Anonymous said...

(kms_md on twitter)

There are pretty clear national recommendations/guidelines for the frequency of pap smears with/without HPV screening. There does exist a cadre of women for whom a pap smear is indicated on a less frequent basis than yearly. However, we as gynecologists need to separate "pap smear" from "annual exam". I usually explain to my patients that I will collect the pap smear during an annual exam based on her risk factors and history. A pap smear does not need to be done at every pelvic exam - and past a certain age is not necessary at all. However, for women with significant dysplastic lesion, they may still benefit from a pap smear following hysterectomy as they are at risk for a neoplastic lesion at the vaginal cuff.

Medicare will cover a routine pap smear every 2 years unless the patient is "high risk" ie having certain risk factors CMS has determined necessitate more frequent screening.

Skeptical Scalpel said...

Anonymous commenters, thanks for chipping in. Nice to hear that unnecessary smears after hysterectomy are done in the UK too.

I appreciate a gynecologist backing me up on this issue.

Has anyone looked at the value of a routine yearly pelvic exam?

Anonymous said...

Routine pelvic exams are no longer recommended at all in asymptomatic women, many years ago they were tacked onto a pap test. I have never had one and would never permit that sort of harmful exam. The evidence is clear, they are of low clinical value, it is not a screening test for ovarian cancer and it carries risk, even unnecessary surgery. Dr Carolyn Westhoff, American ob-gyn, partly blames this exam for your high hysterectomy rates and for the loss of healthy ovaries.
Pap testing has been horribly overused to create IMO, a hugely profitable industry in the over-treatment of CIN. Over-screening provides no additional benefit, but sends risk way up from false positives and potentially harmful over-treatment. You have only to look at countries that offer evidence based screening to see the difference, these program seek to protect women from cervix cancer and over-treatment.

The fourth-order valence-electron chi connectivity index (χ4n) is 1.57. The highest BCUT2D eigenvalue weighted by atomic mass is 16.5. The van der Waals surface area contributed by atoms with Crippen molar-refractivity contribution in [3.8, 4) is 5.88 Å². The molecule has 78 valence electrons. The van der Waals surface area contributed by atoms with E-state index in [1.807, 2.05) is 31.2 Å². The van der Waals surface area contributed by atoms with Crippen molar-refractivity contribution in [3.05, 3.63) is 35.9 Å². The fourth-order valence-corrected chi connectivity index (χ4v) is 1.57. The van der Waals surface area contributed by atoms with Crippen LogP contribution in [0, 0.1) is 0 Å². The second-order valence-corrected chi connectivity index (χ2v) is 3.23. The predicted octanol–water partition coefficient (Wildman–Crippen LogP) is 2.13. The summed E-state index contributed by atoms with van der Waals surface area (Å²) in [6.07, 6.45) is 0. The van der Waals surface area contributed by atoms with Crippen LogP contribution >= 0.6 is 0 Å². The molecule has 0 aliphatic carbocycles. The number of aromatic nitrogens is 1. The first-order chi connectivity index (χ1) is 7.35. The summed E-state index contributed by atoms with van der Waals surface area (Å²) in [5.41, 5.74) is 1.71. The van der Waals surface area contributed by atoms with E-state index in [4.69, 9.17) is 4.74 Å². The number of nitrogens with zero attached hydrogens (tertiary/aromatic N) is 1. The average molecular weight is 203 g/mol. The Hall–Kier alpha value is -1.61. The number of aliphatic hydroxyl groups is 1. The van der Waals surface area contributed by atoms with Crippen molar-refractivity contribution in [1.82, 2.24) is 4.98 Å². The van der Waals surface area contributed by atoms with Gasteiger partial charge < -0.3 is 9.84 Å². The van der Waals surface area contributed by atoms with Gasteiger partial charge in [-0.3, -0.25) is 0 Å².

Countries like the States and Australia seriously over-screen sending risk way up for no additional benefit. Since the 1960s the Finns have had a 7
pap test program, 5 yearly from 30 to 60 and they have the lowest rates of cc in the world and refer far fewer women for potentially damaging over-
treatment. (their program produces fewer false positives) The Dutch have the same program, but will move with the evidence and scrap population pap
testing and shortly offer instead 5 hrHPV primary triage tests at ages 30,35,40,50 and 60 and only the roughly 5% of women are are HPV+ will be
offered a 5 yearly pap test. These are the only women who can benefit from pap testing.
Those HPV- will be offered the remaining HPV primary tests and there is a HPV self testing option. This takes most women out of the pap testing
program protecting them from over-treatment and is more likely to save lives by identifying the small number actually at risk, those HPV+
The lifetime risk of referral for colposcopy/biopsy here is a whopping 77% for a cancer with a 0.65% lifetime risk, shocking over-detection caused by serious over-screening. Women here are still being told to have 26 or even more pap tests, 2 yearly from 18 to 70. This is bad medical advice that simply exposes women to high risk for no additional benefit. Most of this damage is avoidable with evidence based programs.
The lack of respect for informed consent and even consent itself in women's cancer screening is disgraceful, many American women are coerced into
screening and over-screening to get the Pill. The Pill has nothing to do with cancer screening and pap testing can never be "required" for anything, it
is always elective and legally and ethically requires your informed consent. Women should demand real information, HPV primary testing, self